A dental implant is a device that is used to restore a lost tooth. Fashioned from titanium metal, the implant has a simple structure, resembling a small screw or rod.
During the placement of an implant, the dentist passes the device through the gums and inserts it into the jawbone. Due to the biocompatibility of the dental implant material, the body does not view the device as a foreign object. Instead, the natural bone tissues actually integrate with the implant through a healing process called osseointegration. The connection between the bone and the implant stabilizes the device, making it as sturdy as the roots of a natural tooth.
Here are some of the advantages of choosing a dental implant as the foundation of your restorative application.
An Implant Rarely Fails
An implant has a nearly perfect rate of success. Once the healing process is complete, you can expect your implant to last a lifetime.
There are instances in which an implant may fail, but those occasions are rare. They include:
- Perimplantitis. Perimplantitis is a form of gum disease that occurs in the gingival tissues around the implant.
- Lack of osseointegration. If the healing process that connects the implant to the bone is interrupted or stopped, the implant may fail.
- Movement of the implant. If the implant is moved from its position in the bone by trauma or excessive bite force, the device fails.
Many implant failures are associated with other health issues that may affect the tissues surrounding the implant, such as uncontrolled diabetes, smoking, and bruxism. Thus, the underlying cause of the failure is not the actual implant.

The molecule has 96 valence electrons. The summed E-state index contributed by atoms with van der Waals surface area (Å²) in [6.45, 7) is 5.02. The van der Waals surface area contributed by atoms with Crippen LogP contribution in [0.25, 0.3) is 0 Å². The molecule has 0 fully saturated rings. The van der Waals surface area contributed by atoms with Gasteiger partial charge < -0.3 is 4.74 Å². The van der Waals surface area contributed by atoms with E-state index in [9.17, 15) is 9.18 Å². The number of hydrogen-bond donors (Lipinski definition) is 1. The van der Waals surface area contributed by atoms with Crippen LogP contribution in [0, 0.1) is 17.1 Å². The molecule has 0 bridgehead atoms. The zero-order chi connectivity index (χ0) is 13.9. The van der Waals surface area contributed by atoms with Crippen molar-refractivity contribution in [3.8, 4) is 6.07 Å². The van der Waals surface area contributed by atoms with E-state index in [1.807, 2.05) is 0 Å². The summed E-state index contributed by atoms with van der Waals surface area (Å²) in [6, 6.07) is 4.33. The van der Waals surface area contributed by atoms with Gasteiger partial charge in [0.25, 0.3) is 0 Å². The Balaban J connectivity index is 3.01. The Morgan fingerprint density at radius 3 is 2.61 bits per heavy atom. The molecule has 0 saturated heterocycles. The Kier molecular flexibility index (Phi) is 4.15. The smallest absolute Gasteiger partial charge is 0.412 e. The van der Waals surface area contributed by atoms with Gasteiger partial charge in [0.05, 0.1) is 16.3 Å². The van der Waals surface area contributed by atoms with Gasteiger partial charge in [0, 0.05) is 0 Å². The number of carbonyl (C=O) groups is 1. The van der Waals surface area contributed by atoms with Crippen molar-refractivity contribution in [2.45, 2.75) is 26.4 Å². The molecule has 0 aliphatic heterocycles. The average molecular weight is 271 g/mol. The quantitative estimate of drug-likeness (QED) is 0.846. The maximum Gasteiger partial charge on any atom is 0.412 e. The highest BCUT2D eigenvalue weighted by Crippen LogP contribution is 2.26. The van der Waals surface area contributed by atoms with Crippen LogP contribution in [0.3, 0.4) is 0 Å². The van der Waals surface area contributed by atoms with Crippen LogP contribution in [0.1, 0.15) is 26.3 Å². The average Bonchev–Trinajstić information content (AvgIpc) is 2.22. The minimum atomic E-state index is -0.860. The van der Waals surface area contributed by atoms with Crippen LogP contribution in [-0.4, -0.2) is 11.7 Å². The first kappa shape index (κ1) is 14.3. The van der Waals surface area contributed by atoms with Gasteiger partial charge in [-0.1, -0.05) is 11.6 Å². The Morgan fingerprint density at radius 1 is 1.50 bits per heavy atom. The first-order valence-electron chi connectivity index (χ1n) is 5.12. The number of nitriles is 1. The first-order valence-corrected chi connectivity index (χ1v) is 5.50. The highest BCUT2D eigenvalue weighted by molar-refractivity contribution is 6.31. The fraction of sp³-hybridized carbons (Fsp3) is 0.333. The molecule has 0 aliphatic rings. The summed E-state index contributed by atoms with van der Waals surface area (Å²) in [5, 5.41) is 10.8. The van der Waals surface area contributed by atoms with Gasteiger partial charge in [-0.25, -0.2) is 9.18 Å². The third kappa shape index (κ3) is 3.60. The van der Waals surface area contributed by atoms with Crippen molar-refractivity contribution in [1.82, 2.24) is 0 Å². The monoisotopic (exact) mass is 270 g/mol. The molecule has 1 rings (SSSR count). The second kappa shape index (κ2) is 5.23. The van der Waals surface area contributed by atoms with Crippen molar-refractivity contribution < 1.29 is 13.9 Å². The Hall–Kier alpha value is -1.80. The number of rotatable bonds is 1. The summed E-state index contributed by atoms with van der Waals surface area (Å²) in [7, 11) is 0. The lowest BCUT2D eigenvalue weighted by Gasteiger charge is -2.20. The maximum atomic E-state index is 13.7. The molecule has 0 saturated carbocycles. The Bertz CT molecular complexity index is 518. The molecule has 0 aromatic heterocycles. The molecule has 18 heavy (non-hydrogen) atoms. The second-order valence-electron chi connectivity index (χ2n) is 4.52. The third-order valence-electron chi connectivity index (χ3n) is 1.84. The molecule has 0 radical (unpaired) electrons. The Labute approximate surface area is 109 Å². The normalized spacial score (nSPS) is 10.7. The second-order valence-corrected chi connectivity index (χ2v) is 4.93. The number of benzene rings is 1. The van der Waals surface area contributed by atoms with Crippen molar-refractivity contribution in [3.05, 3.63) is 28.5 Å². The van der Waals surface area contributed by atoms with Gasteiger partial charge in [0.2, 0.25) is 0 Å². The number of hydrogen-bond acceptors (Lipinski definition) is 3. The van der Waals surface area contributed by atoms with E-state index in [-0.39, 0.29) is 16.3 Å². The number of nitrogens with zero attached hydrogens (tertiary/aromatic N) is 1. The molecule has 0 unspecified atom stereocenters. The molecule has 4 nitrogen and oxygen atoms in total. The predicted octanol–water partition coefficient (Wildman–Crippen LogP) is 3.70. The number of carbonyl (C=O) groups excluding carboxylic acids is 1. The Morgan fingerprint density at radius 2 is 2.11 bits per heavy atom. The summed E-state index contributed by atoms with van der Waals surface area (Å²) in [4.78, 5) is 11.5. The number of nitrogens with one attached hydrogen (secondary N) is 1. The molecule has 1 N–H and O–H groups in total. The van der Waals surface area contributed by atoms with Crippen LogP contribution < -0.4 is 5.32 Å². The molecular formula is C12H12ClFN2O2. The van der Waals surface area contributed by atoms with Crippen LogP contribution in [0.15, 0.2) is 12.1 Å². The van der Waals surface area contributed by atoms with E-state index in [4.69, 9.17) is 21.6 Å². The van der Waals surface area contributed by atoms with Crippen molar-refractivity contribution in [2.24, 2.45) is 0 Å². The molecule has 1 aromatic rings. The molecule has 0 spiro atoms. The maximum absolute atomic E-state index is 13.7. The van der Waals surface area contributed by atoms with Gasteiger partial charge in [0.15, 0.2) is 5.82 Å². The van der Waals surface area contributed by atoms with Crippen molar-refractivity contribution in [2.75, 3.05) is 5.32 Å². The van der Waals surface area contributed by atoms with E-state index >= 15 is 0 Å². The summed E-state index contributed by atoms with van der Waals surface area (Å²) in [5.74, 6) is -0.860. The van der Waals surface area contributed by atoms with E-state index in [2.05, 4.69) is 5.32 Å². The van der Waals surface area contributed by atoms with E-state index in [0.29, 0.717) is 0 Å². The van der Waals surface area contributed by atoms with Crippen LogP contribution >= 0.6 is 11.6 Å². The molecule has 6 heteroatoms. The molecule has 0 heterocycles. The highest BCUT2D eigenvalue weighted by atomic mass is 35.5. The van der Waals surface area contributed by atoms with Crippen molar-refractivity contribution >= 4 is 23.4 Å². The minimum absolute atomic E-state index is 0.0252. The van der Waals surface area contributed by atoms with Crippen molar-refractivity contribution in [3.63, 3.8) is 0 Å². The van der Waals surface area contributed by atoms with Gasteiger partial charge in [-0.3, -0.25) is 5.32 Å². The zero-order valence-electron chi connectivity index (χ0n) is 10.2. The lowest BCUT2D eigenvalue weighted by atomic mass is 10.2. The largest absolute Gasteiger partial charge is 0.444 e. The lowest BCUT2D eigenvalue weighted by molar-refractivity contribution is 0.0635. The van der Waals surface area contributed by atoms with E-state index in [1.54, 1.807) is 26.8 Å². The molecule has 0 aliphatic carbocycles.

An Implant Can Enhance the Ability to Chew
Some devices, such as unsupported dentures, may not be secure enough to allow a patient to eat and chew comfortably. Due to a lack of stability, the devices may slip about, making it difficult for patients to enjoy a wide variety of foods. Thus, the patients' eating enjoyment and nutrition may suffer.
An implant enhances the patients' ability to chew properly. The device can not only replace a single missing tooth, but it can also be used as the foundation of appliances that replace multiple teeth, such as dentures and bridges. The connection between the implants and the teeth-replacement appliances holds the appliances in place to improve the ability to chew effectively.
To learn more about dental implants and the advantages that they offer, schedule a consultation with a dentist in your local area.